Salida Rotary Club

The Salida Rotary Club is located in the majestic Rocky Mountains of Colorado and has served the region for over seventy-five years. The Club meets at the Salida Community Center located at 305 F. Street every Monday at noon.


The Salida club was sponsored by Pueblo 43 and came into being March 11, l936. Sponsorship by Pueblo was to be expected since Salida, a thriving railroad town where the narrow gauge and main line of the D&RG met, was closely tied to Pueblo. With several passenger trains daily to choose from, the citizens of Salida made Pueblo their shopping center.


Early membership rolls and list of presidents indicate that Salida was typical of service clubs in the thirties with bankers, retailers and utility managers playing a major part in club activities. While we still have representation from those areas, in 2001 our membership tends toward professionals and entrepreneurs.


The first home of Salida Rotary was The Indian Grill, a storefront cafe in downtown Salida which disappeared many years ago. After several other locations including the corner cafe of the Sherman Hotel, the club found its way to the basement meeting room of the Methodist Church. It was there that the club gained its reputation for some of the finest cuisine in District 5470. The Methodist ladies spoiled our members for many years before reluctantly giving up due to a shortage of volunteers. After the church our club tried a number of restaurants both downtown and on the edge of town (Highway 50) before settling on the Senior Citizens Center in downtown Salida where we had the same outstanding caterer for the past four years. We then moved to the Salida Golf Course and now we are back at the Salida Community Center. We are told we have our reputation for excellent cuisine in the district back again!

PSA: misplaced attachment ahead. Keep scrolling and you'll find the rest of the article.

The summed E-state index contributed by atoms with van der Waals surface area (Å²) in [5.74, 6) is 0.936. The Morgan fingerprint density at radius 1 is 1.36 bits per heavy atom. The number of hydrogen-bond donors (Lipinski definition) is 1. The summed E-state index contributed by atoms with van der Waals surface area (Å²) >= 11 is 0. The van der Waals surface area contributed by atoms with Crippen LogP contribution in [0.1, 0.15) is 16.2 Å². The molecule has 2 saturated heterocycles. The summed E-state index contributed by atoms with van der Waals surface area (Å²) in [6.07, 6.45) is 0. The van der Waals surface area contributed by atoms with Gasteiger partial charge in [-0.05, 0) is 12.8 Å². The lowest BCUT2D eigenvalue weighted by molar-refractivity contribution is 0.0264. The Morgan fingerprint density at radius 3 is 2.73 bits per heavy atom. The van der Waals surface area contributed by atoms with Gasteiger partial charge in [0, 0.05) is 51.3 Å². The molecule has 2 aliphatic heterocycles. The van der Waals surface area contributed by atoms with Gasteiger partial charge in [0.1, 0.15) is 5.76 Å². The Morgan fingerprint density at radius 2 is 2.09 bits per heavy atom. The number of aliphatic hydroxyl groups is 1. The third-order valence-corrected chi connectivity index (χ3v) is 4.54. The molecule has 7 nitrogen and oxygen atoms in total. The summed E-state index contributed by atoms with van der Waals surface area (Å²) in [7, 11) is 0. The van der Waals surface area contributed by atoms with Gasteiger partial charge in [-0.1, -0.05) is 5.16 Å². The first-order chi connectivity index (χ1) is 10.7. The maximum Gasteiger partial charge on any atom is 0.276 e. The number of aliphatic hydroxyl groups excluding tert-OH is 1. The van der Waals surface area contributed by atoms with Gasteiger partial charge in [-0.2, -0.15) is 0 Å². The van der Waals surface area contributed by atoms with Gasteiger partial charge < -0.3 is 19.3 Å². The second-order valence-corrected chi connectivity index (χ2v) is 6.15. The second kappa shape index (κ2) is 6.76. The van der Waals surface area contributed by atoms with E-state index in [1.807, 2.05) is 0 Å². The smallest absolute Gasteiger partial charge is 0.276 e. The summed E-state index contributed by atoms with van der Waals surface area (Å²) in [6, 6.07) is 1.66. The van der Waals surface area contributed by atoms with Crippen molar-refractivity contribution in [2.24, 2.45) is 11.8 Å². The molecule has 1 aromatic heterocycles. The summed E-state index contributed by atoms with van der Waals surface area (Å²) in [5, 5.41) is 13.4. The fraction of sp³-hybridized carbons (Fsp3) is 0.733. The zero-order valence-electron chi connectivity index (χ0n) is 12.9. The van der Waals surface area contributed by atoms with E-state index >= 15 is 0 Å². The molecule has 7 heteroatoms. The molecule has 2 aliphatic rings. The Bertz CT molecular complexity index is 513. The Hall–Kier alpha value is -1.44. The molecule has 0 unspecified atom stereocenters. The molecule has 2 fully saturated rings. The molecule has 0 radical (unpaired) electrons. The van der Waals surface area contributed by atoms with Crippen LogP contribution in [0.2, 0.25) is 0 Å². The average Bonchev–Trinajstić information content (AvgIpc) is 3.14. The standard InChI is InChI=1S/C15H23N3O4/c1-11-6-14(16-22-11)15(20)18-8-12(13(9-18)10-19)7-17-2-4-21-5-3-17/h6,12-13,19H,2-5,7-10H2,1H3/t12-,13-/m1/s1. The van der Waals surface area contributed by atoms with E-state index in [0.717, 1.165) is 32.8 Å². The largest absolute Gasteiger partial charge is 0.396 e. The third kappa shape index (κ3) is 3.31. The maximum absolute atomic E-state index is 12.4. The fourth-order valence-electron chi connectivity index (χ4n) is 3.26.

Over the years our club has boasted three district governors --- not bad for a club with less than 50 members. The first one, Harold Koster, first and foremost a politician, served several terms as State Representative. When he decided he should be a Rotary DG, he promoted himself without the support of his own club and succeeded in becoming DG without ever having been a club president. Our other two DGs, Clyde Edmonds and Jack Leighton of more recent vintage, followed the accepted procedure of being president first.


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